A recent study that examined the cross-talk between human gut microbiota and V. cholerae found that Ruminococcus obeum, which is a member of the healthy individual’s microbiota, represses V. cholerae colonization by causing V. cholerae virulence genes to be downregulated51. That study suggested that R. obeum synthesizes AI-2 molecules that repress virulence mechanisms and colonization factors of V. cholerae. Although this result was to be expected, since AI-2 is synthesized and detected by V. cholerae through its LuxP/Q system, the researchers suggested that AI-2 acts through an as-yet uncharacterized mechanism, since the colonization levels of ΔluxP and WT V. cholerae were not significantly different in the presence and absence of R. obeum51. Other studies have reported that AI-2 produced by host microbiota species upregulates several major virulence genes of Pseudomonas aeruginosa, which does not produce AI-2 itself52,53. Those studies therefore demonstrated that the QS communication between host microbiota and bacterial pathogens is inhibitory in nature, whereas the communication between bacterial pathogens revealed by our results was designed to promote bacterial infection.
While it has been suggested that AI-2 functions as an interspecies communication signal, CAI-1 is commonly considered to function mainly as an intra-genus communication signal, since the CqsA/CqsS system is almost exclusively restricted to Vibrio species and is highly conserved in this genus7,15. CqsA/CqsS displays low signal discrimination, and multiple CAI-1 variants can activate these circuits at different intensities. Here, we found that EPEC can detect and respond to both endogenic and synthetic CAI-1. Nevertheless, since homologues of the CAI-1 synthase (CqsA) or the CAI-1 receptor (CqsS) have never been reported in EPEC, further investigation is required to identify the proteins that are involved in the response to CAI-1 in EPEC. It is possible that EPEC does have a receptor to CAI-1, but not the synthase enzyme, similarly to the LuxR/I system in E. coli. Such a receptor would allow EPEC to respond to CAI-1 without being able to produce it.
QS in different strains of E. coli, which has mostly been studied in EHEC, evokes a wide range of responses to AIs. These include upregulation of virulence genes by the self-produced AI-3 and the host hormones epinephrine or norepinephrine26,27,28,54, while the E. coli AI-1 has the reverse effect on virulence and represses gene expression23. This wide range of responses allows the bacterial cells to respond to complex environments and integrate large amounts of information regarding the density of the E. coli bacterial population and the composition of bacterial and host cells. In this study, we found that this complexity is not merely a function of the composition of QS molecules in the extracellular medium, as the same molecule, CAI-1, can induce contradictory responses in different bacterial species (e.g., V. cholerae versus EPEC). This observation suggests that bacterial communication is dependent not only on the nature of the AIs but also on the particular responding bacteria.
Our findings that CAI-1 upregulates virulence in EPEC but not in the closely related E. coli strain, EHEC, or the gastroenteritis pathogen, Salmonella, suggest that the ability to detect and respond to CAI-1 has evolved in EPEC due to its common niche – the small intestine – with V. cholerae. The ability of EPEC to detect both the presence and the virulence status of V. cholerae has possibly improved the fitness of EPEC, as this ability reduces its competition with V. cholerae and enables it to time its infection so as to increase its chances to successfully colonize its host. This strategy of a QS-based-mechanism that allows coordination between potentially competing bacterial pathogens may well be a broader phenomenon that occurs in other pathogens that infect common environmental niches, and presents enticing new research avenues.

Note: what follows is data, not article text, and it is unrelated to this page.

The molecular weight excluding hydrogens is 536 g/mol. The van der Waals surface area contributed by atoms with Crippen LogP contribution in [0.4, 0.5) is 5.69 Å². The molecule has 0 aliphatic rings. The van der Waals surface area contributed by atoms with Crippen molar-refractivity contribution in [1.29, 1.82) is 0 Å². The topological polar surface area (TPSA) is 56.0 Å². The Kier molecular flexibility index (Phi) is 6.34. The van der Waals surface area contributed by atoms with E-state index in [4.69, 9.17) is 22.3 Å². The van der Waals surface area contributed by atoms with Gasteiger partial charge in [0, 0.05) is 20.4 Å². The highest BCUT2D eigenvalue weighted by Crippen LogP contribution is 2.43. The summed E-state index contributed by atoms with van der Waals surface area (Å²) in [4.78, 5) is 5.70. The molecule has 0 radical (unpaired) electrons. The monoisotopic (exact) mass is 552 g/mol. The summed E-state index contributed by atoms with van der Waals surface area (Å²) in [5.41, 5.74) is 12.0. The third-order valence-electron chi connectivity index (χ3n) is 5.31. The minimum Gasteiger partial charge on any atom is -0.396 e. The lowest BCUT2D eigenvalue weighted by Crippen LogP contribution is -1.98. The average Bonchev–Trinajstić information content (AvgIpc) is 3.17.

Materials and Methods
The bacterial species, deletion mutant and plasmid
The bacterial species and the plasmid used in this study are listed in Table 1. The bacteria were grown in Luria-Bertani (LB) broth supplemented with the appropriate antibiotics [streptomycin (50 μg/mL) or tetracycline (12.5 µg/mL)] at 37 °C, with shaking. For infection assays, WT and ΔescN EPEC strains were transformed with a previously described pCX341 plasmid containing EspZ fused to the mature form of TEM-1 β-lactamase55. The ΔescN EPEC strain is a T3SS ATPase mutant that is devoid of T3SS activity.
WT EPEC, V. cholerae, and E. coli DH10B cultures were grown separately overnight at 37 °C (EPEC and DH10B) or at 30 °C (V. cholerae) in LB broth. The overnight cultures were then each diluted 1:40 into mixture of 1:1 (v/v) DMEM:plain LB medium and grown together in a tissue culture incubator (with 5% CO2) statically for 6 h, and their optical density at 600 nm (OD600) was measured. The cultures were centrifuged at 18000 × g for 10 min to collect the bacteria, the pellets were dissolved in SDS-PAGE sample buffer, and the supernatants were separated out and then filtered through a 0.22-μm low protein binding filter. The volumes of the supernatants and the bacterial pellets were normalized according to the OD600 of the bacterial cultures to ensure equal loading of the samples. To precipitate the proteins secreted into the culture medium, the supernatants were treated with 10% (v/v) trichloroacetic acid overnight at 4 °C.
T3SS activity assay
EPEC strains were grown overnight at 37 °C in LB broth with appropriate antibiotics. The cultures were diluted 1:40 in either DMEM or in 1:1 (v/v) DMEM:plain LB supplemented with either 0.25–1% (v/v) DMSO or various concentrations of CAI-1 and grown in a tissue culture incubator (with 5% CO2) statically for 6 h; the optical density at 600 nm (OD600) of the cultures was measured. The cultures were centrifuged at 18000 × g for 10 min to collect the bacteria, the pellets were dissolved in SDS-PAGE sample buffer, and the supernatants were separated out and then filtered through a 0.22-μm low protein binding filter. The volumes of the supernatants and the bacterial pellets were normalized according to the OD600 of the bacterial cultures to ensure equal loading of the samples. To precipitate the proteins secreted into the culture medium, the supernatants were treated with 10% (v/v) trichloroacetic acid overnight at 4 °C. The secreted proteins were analyzed on 12% SDS-PAGE gels and stained with InstantBlue (Expedeon) or analyzed by western blotting.